Glen 2961 is a project designed by SAOTA and Three 14 Architects in 2012 and is located in Higgovale, Cape Town. Photographs: Adam Letch, Courtesy of SAOTA.
“The clients – who owned and lived in an existing house on the property for nine years – needed to rebuild the house in order to suit the demands of their family with 3 teenage kids.
The site on Glen Avenue in Higgovale faces its long axis generally in a Northerly direction, with its two long boundaries facing the South Easterly as it drives down Table Mountain, and the opposing Westerly boundary facing sunsets over Lion’s Head. The tough wind conditions aside, it is a fantastic site, which due to its moderate slope provided a perfect template for the design to engage with different levels of the garden adjacent to different living areas of the three level lounge.
After informal discussions with Stefan Antoni, the client appointed SAOTA to complete the design of a new home to replace the existing house the family had grown out of. Where clients often battle to agree to demolish an existing home – the clients bravely followed their architects advice to see the bigger picture and re-start on a clean slate as the existing house was poorly positioned and had to be badly altered over time. ‘The new home was to respond to the site and garden closely, to allow enough space for the family’s diverse requirements – whilst create separate private spaces within the house, and respond to the fierce winds which seasonally hurtle down Table Mountain yet provide a relaxed, homely character in the spirit of Higgovale,’ says Project Partner, Philip Olmesdahl. The clients selected to proceed with the Design Development and project construction with Three14 Architects.
SAOTA commenced the design process by analysing preliminary massing designs to confirm the principal objectives which sought to screen the heart of the home from the South Easterly, create large semi-enclosed gardens which allow the 2 lower levels of the house to seamlessly connect to garden and terraces at all times, whilst enjoying high levels of natural light and an abundance of views. The success of the integrated approach to the garden relies on two factors. Firstly, the client had successfully raised a lower portion of their garden – in which the pool and a small garden gazebo are located, which helped to establish the lower level of the garden and the West facing courtyard garden – into which the kitchen faces, rely on new trees on the boundary to screen the adjacent development. Once the garden establishes, the success of the integration of house and garden will be more pronounced.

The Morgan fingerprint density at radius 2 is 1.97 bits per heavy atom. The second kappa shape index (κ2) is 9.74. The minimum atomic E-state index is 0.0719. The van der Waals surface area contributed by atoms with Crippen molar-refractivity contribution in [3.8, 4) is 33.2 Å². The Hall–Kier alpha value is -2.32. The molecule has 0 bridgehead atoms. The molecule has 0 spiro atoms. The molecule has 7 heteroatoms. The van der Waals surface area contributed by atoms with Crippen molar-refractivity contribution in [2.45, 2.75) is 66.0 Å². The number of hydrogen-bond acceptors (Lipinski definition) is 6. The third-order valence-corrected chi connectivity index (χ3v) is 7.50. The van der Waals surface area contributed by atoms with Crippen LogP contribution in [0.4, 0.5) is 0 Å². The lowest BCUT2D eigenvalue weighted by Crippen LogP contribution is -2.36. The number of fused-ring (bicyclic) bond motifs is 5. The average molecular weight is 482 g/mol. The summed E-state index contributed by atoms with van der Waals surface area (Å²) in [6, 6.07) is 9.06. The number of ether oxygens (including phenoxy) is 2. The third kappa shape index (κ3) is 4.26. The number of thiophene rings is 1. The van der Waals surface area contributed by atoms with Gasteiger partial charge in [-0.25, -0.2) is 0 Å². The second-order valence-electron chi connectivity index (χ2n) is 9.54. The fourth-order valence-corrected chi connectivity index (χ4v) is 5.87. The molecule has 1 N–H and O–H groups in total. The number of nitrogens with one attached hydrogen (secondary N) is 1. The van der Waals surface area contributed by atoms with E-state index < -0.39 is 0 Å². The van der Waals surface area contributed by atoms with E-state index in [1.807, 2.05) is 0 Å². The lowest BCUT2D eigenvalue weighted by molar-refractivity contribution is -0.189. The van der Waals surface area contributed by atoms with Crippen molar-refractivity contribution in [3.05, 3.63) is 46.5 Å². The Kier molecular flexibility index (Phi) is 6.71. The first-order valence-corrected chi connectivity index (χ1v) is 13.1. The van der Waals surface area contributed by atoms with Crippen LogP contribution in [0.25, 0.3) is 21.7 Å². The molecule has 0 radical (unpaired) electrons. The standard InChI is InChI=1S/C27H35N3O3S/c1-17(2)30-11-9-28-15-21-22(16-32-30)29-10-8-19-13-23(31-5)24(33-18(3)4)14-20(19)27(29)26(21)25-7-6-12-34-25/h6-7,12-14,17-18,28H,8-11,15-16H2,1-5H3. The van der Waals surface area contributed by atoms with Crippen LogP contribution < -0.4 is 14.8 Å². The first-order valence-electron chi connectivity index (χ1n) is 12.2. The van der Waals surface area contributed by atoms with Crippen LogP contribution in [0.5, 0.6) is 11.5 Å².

In terms of the clients objectives to have a casual feel to the interiors, SAOTA relied on robust uncluttered finishes of off-shutter concrete for soffits and various walls, painted bagged brickwork, specialized polished concrete topping and oak cabinetry and ceilings. This mix – whilst not unique – complements family living well. To amplify the sense of openness of the rooms and the gardens, the living rooms have large openings of sliding aluminium doors – this openness is further enhanced by glass handrails to successfully blur the boundaries of interior and exterior.
In person, the house lives fantastically, in the way in which the kitchen remains the focus of the first floor area, and the main outdoor braai terrace is generous layout with outdoor sitting and dining areas. Another factor is how the interiors respond to the changing light of a day, from morning light onto the terraces and the last sun of the day into the kitchen courtyard. The upper level of the house – to which one approaches on arrival at the property – accommodates 4 en-suite bedrooms with good views and a large study / library area. The garage screens the courtyards from the street.”